Ungo's Instruction

Master Ungo had many disciples. One, who came from Korea, said to him, "I have realised something within me that I cannot describe at all." "Why is that so," asked Ungo. "It cannot be difficult." "Then you must do it for me," the monk replied. Ungo said, "Korea! Korea!" and closed the dialogue. Later, a teacher of the Oryu school criticised the incident saying, "Ungo could not understand the monk at all. There was a great sea between them even though they lived in the same monastery."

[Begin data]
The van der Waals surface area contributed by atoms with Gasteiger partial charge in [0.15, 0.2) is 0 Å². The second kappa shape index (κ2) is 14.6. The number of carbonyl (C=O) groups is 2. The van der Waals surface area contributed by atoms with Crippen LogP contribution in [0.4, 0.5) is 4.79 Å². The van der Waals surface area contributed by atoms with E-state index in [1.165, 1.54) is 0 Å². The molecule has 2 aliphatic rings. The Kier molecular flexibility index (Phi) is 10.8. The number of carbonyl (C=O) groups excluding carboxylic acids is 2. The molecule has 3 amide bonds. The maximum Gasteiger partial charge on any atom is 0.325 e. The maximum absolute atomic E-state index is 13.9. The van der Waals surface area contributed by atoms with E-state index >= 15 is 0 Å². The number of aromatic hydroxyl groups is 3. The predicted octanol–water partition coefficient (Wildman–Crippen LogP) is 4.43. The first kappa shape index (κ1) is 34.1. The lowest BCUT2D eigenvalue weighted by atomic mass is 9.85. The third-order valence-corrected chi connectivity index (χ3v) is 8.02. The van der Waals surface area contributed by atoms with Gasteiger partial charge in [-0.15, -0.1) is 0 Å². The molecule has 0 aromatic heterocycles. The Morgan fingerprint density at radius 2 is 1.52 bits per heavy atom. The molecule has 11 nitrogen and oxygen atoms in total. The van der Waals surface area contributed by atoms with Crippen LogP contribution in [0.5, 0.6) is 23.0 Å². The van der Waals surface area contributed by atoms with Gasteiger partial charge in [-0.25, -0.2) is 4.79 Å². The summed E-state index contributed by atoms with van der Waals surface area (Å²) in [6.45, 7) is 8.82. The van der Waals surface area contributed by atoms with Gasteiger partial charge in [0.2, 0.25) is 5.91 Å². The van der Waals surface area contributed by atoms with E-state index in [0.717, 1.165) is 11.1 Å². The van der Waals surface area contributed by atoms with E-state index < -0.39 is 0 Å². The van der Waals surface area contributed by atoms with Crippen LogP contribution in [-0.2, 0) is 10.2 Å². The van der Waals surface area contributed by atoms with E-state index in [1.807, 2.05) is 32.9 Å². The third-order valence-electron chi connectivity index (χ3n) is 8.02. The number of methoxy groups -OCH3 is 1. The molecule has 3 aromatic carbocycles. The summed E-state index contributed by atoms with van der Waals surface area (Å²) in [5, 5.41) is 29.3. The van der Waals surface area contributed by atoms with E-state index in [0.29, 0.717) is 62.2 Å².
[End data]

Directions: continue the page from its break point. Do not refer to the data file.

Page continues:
Ungo, a great Master, was the founder of the Chinese Soto school and was credited with more than 1,500 students. The student in this dialogue wants the Master to put his experience of enlightenment into words. It is as though a man in love were to say, "I love you; I feel something, but I cannot describe it." The woman would reply, "Why not? It cannot be difficult?" "Then you describe it for me," he would plead. She would answer, "Oh you, you!" and throw her arms around him. Enlightenment is the actuality of life's reality and, like love, can best be known by experience. As for Oryu teacher's criticism of Ungo, it is out of order.


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